Dganit Elyakim (b. 1977)

Failing Better (2016)

  1. As daft as a brush (2015)

    viola: Ronald Boersen; live electronics: Dganit Elyakim

  2. Lentils (2006)

    dedicated to Moshe Elyakim
    acoustic piano: Teodora Stepančić; alto: Noa Frenkel; Percussion: Haggai Fershtman; Narrator:Dganit Elyakim; live electronics: Ronald Boersen

  3. Stasimon: Agnus Dei (2014)

    Soundtrack to “The Soft German” by Nadav Bin-Nun
    Voice: Adaya Godlevsky.

  4. One on 1.1 (2006, 2015)

    dedicated to Yoni Silver
    A guided improvisation for bass clarinet and electronics
    Bass Clarinet: Yoni Silver; live electronics: Dganit Elyakim

  5. Lewdness (2005)

    Voices: Ofer Marmur, Shlomo Blumenfeld, Yehudit Mizrachi.
    Texts: Song of all songs, Yona Wallach, Alexander Pen

  6. Dogma I am God (2010)

    dedicated to Ronald Boersen
    A guided improvisation for viola and ready-made samples
    viola: Ronald Boersen; live electronics: Dganit Elyakim

  7. Powder (2000)

    acoustic piano: Eyal Zaliouk; *.

  8. Old Skool (2004)

    Voices: Eskesta Ensemble (Beta).

  9. The next 31 seconds of your life (2015)

    dedicated to Ayelet Lerman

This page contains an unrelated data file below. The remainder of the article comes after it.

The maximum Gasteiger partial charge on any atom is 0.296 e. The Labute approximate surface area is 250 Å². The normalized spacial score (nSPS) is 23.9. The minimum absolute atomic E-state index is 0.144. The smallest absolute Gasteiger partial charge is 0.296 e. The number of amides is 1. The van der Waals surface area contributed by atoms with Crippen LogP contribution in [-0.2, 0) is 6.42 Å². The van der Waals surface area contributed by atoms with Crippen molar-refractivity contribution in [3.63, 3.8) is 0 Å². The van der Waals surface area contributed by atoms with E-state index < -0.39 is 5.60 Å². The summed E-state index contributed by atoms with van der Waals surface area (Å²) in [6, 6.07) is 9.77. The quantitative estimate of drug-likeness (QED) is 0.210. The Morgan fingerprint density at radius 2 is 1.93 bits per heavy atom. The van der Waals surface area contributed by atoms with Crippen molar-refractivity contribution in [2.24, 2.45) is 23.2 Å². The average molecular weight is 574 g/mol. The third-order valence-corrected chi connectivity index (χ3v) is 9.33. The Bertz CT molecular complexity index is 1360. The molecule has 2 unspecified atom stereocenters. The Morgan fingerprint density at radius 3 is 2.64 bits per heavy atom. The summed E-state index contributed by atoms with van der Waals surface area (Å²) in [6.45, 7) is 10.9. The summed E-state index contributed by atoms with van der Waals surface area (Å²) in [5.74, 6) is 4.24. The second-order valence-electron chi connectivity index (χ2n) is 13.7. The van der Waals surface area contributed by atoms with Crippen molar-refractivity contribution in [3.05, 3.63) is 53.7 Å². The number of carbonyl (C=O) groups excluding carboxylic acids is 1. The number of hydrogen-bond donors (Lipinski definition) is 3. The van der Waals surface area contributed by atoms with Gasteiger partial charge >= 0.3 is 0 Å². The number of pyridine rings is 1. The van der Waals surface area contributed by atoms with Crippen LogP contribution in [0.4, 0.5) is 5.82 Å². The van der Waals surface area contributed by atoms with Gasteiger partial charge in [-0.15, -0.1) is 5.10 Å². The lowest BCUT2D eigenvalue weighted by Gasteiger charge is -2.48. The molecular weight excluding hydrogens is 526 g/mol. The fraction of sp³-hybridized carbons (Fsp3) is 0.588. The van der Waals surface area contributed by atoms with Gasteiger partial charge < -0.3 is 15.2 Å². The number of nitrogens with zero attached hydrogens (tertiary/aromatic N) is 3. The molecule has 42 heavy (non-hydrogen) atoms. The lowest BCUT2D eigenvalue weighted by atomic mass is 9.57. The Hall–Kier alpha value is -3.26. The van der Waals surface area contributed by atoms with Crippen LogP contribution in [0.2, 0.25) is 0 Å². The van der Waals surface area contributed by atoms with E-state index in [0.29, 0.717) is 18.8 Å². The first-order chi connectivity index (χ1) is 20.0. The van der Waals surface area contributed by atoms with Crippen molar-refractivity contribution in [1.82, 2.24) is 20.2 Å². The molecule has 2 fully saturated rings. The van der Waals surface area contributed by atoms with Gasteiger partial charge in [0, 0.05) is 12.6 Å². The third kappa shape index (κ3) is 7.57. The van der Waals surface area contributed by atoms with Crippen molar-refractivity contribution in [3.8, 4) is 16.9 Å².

Violas: Ayelet Lerman, Ronald Boersen. electronics: Dganit Elyakim

    Failing Better interrogates digital technology in terms of ethics and politics as well as aesthetics. Elyakim’s compositions pitch acoustic against computerized instruments, physical against virtual performers, probing those tensions and quandaries that may give rise to the specter of the post-human. Regardless of its critical or analytical potential, her music is immediate and punchy, a muscular tussle with algorithms, clenched and combative.

Dganit Elyakim (b.1977, Tel Aviv) is a composer and sound artist, working across a broad spectrum of practices to depict various aspects of the human and digital paradigm. Exploring numerous artistic strategies that span from electro-acoustic, vocal, or chamber music through sound installation, video, and new-media work, her oeuvre attempts to reflect on philosophical, political, and ethical issues regarding the constantly evolving technologies. Elyakim studied composition at the Royal Conservatory in The Hague with Gilius van Bergeijk, Martijn Padding, and Clarence Barlow.